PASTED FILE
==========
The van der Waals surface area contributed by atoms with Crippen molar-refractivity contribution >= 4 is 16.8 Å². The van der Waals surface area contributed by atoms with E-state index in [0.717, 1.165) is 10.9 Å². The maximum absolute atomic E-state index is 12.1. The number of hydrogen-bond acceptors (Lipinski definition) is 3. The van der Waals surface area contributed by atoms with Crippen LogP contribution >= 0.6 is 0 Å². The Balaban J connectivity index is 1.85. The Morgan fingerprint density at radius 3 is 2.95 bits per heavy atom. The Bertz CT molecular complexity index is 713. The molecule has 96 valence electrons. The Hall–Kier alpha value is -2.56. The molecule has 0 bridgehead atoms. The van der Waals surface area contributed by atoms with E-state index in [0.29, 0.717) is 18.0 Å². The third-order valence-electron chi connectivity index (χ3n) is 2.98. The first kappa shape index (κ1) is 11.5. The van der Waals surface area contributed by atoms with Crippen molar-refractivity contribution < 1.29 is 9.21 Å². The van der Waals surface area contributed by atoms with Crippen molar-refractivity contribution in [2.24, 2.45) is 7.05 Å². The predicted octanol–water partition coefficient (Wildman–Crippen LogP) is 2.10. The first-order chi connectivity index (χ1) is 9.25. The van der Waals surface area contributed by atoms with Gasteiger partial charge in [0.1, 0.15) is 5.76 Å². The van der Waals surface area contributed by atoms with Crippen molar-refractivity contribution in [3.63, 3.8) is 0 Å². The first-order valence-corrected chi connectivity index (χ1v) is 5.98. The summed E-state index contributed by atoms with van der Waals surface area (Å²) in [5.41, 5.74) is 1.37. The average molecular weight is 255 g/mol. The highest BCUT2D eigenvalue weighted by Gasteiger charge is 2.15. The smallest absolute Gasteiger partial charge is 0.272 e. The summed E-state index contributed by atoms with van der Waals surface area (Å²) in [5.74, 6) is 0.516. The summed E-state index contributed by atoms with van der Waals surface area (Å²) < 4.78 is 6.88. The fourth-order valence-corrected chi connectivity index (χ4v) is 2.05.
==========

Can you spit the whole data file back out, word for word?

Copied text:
The van der Waals surface area contributed by atoms with Crippen molar-refractivity contribution >= 4 is 16.8 Å². The van der Waals surface area contributed by atoms with E-state index in [0.717, 1.165) is 10.9 Å². The maximum absolute atomic E-state index is 12.1. The number of hydrogen-bond acceptors (Lipinski definition) is 3. The van der Waals surface area contributed by atoms with Crippen LogP contribution >= 0.6 is 0 Å². The Balaban J connectivity index is 1.85. The Morgan fingerprint density at radius 3 is 2.95 bits per heavy atom. The Bertz CT molecular complexity index is 713. The molecule has 96 valence electrons. The Hall–Kier alpha value is -2.56. The molecule has 0 bridgehead atoms. The van der Waals surface area contributed by atoms with E-state index in [0.29, 0.717) is 18.0 Å². The third-order valence-electron chi connectivity index (χ3n) is 2.98. The first kappa shape index (κ1) is 11.5. The van der Waals surface area contributed by atoms with Crippen molar-refractivity contribution < 1.29 is 9.21 Å². The van der Waals surface area contributed by atoms with Crippen molar-refractivity contribution in [2.24, 2.45) is 7.05 Å². The predicted octanol–water partition coefficient (Wildman–Crippen LogP) is 2.10. The first-order chi connectivity index (χ1) is 9.25. The van der Waals surface area contributed by atoms with Gasteiger partial charge in [0.1, 0.15) is 5.76 Å². The van der Waals surface area contributed by atoms with Crippen molar-refractivity contribution in [3.63, 3.8) is 0 Å². The first-order valence-corrected chi connectivity index (χ1v) is 5.98. The summed E-state index contributed by atoms with van der Waals surface area (Å²) in [5.41, 5.74) is 1.37. The average molecular weight is 255 g/mol. The highest BCUT2D eigenvalue weighted by Gasteiger charge is 2.15. The smallest absolute Gasteiger partial charge is 0.272 e. The summed E-state index contributed by atoms with van der Waals surface area (Å²) in [5.74, 6) is 0.516. The summed E-state index contributed by atoms with van der Waals surface area (Å²) < 4.78 is 6.88. The fourth-order valence-corrected chi connectivity index (χ4v) is 2.05.